2. Changes in the way the services or products are perceived in the market.
  3. Convergence of technologies that before had seemed distinctly separate.
  4. Rapid changes in the way business is conducted.

Innovators must always scan for these four indicators if they want to be at the forefront of their industries’ structural revolutions.

Source #5: Demographics

Demographics are part of the external changes that lead to innovative opportunities. Of all the external changes, demographics are the most unambiguous. They include any changes in population, including its size, age structure, composition, employment, educational status, and income. Executives in any industry typically do not pay close attention to demographics because they have the most lead time; that is, they occur over such a long time span that they appear to be of little concern.

Source #6: Changes in Perception

Changes in perception include any shift in public opinion. While the facts often do not change, their meaning to the public does. This can lead to innovative opportunity, but Drucker warns that it is a dangerous source because it is hard to distinguish between a genuine change and a short-lived fad. However, done correctly, this can be an excellent source of innovation for entrepreneurs.

Source #7: New Knowledge

New knowledge is perhaps the flashiest of all innovation as it gets the most publicity. While most sources for opportunity have overlapping themes with one or more other sources, new knowledge differs greatly from the rest. First, it has the longest lead time because innovations are essentially started from scratch. Secondly, knowledge-based innovations are almost never based on one factor, but on the convergence of multiple knowledge sources. Not until these sources of knowledge are analyzed and understood will innovations be successful.

Knowledge-based innovations also carry great risks. They must be solid both in product and business structure when they hit the market, otherwise a company will have introduced a new technology which other, more stable businesses will couple with their strengths to render the new business obsolete.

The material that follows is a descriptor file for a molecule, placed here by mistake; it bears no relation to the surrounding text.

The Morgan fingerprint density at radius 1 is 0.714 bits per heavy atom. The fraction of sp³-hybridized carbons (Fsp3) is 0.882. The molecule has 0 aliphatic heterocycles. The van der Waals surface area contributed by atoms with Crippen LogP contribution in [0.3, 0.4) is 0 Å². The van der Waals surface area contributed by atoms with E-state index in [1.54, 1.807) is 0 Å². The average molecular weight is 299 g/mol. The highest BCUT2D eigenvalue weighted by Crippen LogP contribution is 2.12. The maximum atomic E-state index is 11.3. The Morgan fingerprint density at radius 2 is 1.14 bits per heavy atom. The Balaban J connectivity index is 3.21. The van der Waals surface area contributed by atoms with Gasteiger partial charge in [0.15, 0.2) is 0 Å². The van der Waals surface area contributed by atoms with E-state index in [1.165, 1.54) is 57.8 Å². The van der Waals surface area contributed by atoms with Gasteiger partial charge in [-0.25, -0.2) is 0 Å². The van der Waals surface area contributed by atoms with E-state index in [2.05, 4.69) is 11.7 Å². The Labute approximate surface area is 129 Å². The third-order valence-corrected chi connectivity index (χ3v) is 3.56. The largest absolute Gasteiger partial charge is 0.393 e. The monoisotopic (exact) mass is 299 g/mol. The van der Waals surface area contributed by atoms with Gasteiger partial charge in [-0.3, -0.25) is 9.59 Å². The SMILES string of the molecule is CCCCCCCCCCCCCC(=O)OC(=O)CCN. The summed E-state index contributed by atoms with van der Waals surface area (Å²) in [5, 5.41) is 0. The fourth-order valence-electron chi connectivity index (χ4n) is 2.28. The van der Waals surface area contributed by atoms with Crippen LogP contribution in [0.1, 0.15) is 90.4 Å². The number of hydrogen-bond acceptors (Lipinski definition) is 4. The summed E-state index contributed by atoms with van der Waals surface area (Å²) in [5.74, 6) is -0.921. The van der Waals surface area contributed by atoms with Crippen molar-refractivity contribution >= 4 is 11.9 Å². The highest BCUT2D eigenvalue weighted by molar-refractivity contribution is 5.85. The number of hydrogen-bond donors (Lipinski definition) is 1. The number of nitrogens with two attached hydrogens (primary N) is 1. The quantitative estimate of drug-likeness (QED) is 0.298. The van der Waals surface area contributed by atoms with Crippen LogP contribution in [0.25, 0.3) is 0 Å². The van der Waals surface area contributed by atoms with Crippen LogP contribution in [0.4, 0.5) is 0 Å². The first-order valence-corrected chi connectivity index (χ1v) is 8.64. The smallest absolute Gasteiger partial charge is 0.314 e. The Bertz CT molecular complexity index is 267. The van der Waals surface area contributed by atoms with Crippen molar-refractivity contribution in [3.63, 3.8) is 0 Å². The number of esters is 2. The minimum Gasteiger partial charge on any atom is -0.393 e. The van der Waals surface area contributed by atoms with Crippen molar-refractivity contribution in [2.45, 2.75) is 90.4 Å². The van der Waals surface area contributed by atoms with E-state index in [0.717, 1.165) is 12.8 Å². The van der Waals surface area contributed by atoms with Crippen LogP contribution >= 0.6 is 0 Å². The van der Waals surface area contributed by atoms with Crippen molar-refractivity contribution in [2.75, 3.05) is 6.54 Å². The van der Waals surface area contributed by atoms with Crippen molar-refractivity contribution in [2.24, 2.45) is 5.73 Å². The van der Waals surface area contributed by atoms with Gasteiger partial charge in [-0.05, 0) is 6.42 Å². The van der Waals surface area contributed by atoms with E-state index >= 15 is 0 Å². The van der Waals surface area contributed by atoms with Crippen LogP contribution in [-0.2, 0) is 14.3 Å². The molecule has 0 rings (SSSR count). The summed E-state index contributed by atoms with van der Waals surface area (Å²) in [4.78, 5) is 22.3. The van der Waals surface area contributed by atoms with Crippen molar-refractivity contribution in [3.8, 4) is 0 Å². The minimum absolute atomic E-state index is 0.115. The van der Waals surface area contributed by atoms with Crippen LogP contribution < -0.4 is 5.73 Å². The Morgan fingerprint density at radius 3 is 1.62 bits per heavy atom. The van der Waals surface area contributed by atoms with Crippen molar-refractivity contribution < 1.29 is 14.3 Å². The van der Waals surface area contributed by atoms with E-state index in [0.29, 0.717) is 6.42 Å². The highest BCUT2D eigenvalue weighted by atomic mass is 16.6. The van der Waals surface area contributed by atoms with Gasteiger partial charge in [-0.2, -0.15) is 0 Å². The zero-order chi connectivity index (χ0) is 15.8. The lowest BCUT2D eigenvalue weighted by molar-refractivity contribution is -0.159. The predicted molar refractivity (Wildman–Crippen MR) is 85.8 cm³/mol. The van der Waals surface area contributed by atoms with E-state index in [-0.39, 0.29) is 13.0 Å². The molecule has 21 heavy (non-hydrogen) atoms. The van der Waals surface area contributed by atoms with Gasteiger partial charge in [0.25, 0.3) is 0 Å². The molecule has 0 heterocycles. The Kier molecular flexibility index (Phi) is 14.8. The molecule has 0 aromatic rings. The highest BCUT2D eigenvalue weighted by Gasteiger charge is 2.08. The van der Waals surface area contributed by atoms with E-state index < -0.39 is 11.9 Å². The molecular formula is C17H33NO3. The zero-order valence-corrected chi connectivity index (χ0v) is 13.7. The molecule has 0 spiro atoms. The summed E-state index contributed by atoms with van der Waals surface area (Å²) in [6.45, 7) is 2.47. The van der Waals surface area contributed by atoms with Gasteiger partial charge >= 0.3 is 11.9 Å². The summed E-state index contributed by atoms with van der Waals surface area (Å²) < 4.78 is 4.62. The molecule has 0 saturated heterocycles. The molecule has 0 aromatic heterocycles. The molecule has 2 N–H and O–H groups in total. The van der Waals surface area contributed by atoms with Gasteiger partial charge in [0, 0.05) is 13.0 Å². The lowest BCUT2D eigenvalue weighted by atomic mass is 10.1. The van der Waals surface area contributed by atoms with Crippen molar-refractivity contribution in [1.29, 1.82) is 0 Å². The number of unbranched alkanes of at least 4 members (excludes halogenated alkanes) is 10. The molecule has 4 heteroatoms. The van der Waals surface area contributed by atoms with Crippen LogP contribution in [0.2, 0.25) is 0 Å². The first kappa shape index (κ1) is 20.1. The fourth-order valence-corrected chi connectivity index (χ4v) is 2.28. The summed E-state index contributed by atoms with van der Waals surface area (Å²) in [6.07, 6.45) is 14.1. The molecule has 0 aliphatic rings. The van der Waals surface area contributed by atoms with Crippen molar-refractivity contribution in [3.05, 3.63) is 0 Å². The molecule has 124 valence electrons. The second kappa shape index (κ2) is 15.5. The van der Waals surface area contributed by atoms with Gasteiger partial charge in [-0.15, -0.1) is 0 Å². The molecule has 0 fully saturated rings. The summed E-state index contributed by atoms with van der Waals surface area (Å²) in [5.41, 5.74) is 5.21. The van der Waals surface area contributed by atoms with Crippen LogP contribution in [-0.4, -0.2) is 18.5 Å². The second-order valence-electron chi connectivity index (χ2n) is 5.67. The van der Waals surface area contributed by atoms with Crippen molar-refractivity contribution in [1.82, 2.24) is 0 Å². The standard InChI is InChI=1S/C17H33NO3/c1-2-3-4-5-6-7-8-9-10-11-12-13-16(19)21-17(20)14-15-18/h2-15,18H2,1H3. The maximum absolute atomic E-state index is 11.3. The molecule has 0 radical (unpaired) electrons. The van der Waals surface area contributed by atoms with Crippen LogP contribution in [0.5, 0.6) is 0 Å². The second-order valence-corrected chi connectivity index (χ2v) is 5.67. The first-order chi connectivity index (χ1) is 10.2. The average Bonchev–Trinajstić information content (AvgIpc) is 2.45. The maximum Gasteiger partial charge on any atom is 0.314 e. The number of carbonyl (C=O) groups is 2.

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About anubhamauryawalia

Contact us at 919818446562, training@prismphilosophy.com. Anubha, a Trainer, Facilitator & OD&L Professional is a prolific Human Process Interventionist, created PRISM Philosophy, ( Prepare. Respect. Implement. Share. Maintain) carries 18 years of rich experience have worked with top of the line blue chip organizations like Honeywell, ICICI Bank, Moody ICL Certification were she was heading ODL, Trainings & Quality verticals. Her areas of expertise include human process intervention, Organisation Development, Change engagement Learning, Team building, POSH and Quality implementation. She is Consultant as Change Engagement & Learning for OD and delivers corporate training programs at national and international platform and First lady from India doing research on FOLLOWERSHIP. She is the Self-Discipline Strategist who relates profound truths coupled with humorous anecdotes empowering professionals to conquer their apprehension. Her work involves direct observation, real time feedback, experiential learning and coaching following Andragogy principles. Self-directed and self-motivated, Charismatic and persuasive, with the ability to rely on logic and facts to support her positions. In times of pressure, tend to be objective in her approach and direct in her communication. Naturally, optimistic, you seek out the possibilities in life. Her creativity and ability to solve problems are some of her greatest strengths. This paired with drive, vision, and methodical approach allows her to create new opportunities, keeping her experiences fresh and exciting. Preferring to develop new ideas rather than maintaining systems already in place. Bold person, whose character is marked by originality, expressiveness, generosity, determination, and a keen eye for details Natural born communicator and an adept social navigator, often others will sit by, engage new people or invite others in to make them feel at home. With a talent for creative reasoning and big picture thinking, she is a great innovator and are typically seen this way by others. Her energy and forward thinking can generate a team-oriented environment, helping to accomplish goals by motivating others, while creating an atmosphere that is fun and exciting.